Cpap Quandary


Facebook post seven years ago:

 It’s a Miracle (can now be found on my websit

First night, monster me, so afraid that Susan wouldn’t want to sleep next to Hannibal Lector. Lucky me, she likes me a lot and her patience and understanding really paid off.  I slept eight hours, didn’t get up to pee once, and according to the snoring police, I didn’t warble all night long. And my breathing didn’t stop any time during the night. I had energy all day long and did not fall asleep at the keyboard or while watching television. It’s now been thirty days and this pattern has repeated itself every day I’ve worn the mask. It’s a miracle! 

Se­­ven Years Later

We still sleep in the same bed,the snoring has never returned, or the interruption to breathing. I still have more energy at the end of the day, but I can’t truly attribute that to the machine, as other lifestyle changes have had an impact. And the machine does not guarantee a good night’s sleep. Once I fall asleep, it deepens, but for the times I have had trouble falling asleep, it does not help, and many times I have had to remove the mask so it doesn’t bother me as I’m trying to fall asleep.

So why am I now having doubts about the treatment—because I hate it. After seven years, it is a pain in the ass. In a recent report—one of many made possible by a secret cpap satellite—said I was doing poorly on the rubric set out to measure my daily success. So now, in addition to my machine, I have a chin strap to keep air from escaping my mouth, making for a better seal and all the benefits that entails. In other words, it keeps my mouth shut better. My sleep doc, when she found out my numbers were not great, had me do yet enough sleep test, one of those all-night gigs, hooked up to a million cables and told to sleep—right. When she found out I had lost about 25 pounds, she said it was possible that I might be a candite for stopping the treatment, as weight gain is a very big determinant in causing sleep apnea. I had never known this, and thus, the incentive to keep losing weight escalated.

But the real cause for my concern is the marketing of this affliction. As my generation has grown older, marketers come out of the woodwork, looking to cash in on our age-related infirmities. I remember as soon as I signed up for Social Security, I was assured by the government all my information would be kept under wraps, but as soon as I signed up, I began getting an overflow of information from mortuaries, wanting to plant me as soon as possible, not to mention tons of other vendor ads wishing to sell whatever they thought old people needed.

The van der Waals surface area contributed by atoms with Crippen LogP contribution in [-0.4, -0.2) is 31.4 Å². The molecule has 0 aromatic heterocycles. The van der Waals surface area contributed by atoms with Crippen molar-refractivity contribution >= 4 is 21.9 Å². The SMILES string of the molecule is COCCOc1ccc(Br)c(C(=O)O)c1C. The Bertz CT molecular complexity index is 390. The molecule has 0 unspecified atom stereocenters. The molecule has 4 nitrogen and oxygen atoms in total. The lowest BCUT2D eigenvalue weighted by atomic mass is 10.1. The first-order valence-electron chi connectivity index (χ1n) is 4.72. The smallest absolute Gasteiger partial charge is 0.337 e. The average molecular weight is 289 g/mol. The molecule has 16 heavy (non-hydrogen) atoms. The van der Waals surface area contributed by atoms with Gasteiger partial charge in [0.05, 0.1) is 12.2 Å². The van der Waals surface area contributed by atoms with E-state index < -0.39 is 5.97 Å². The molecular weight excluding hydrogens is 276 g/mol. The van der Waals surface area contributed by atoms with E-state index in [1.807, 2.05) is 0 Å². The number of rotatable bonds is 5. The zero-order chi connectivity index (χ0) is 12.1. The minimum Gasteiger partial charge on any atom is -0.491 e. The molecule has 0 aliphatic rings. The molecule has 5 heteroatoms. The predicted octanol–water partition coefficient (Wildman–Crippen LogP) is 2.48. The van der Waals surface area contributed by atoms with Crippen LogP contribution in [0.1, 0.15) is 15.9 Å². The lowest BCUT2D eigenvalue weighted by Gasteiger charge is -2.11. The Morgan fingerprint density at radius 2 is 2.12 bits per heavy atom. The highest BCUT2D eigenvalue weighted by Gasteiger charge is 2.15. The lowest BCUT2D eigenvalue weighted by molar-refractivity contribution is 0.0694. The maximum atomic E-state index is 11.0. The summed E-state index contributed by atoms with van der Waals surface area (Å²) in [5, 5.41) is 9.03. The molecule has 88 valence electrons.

And my supplier of Cpap stuff, Apria, sends me constant mailers, snail and email, and texts, and phone calls, about what the government is willing to pay to keep me in gear I do not need.  And then I go to the dentist, thinking I am cpap safe, and the first thing the dentist gives me is a form to fill out, about my sleeping habits.

“Why this?” I ask the receptionist.

“To see if you have sleep apnea,” she says.

“But I do have sleep apnea, and I do not need to fill out this form, and why oh why does this affliction fall into a dentist’s lap?” Obviously, it’s another way to make money.

“Because people can have sleep apnea for years and not know it, and they see a dentist much more often than a sleep doctor.”

“Really?  A dentist has as much training in sleep disorders than a sleep doctor? I also see my car mechanic much more often than my dentist.”

“If you have a seat, the doctor will be with you soon.”

Me and my big mouth. I am now supremely aware of a whole generation who now have this affliction. At times it seems as every other person at the airport is carrying their handy dandy little bags of sleep apnea gear. And at parties, it’s not what your mental health professional is saying, or which brand of incontinent gear you buy, but what your sleep doctor is prescribing.

I have searched and searched for any support to indicate that this is just one big sham, but alas, it is so universally prescribed and recommended, I do not have a leg to stand on. And then there is my wife, so ready to put up with my monster look every night, just to get me to live longer. Well, if she can stand me, I guess I am stuck.


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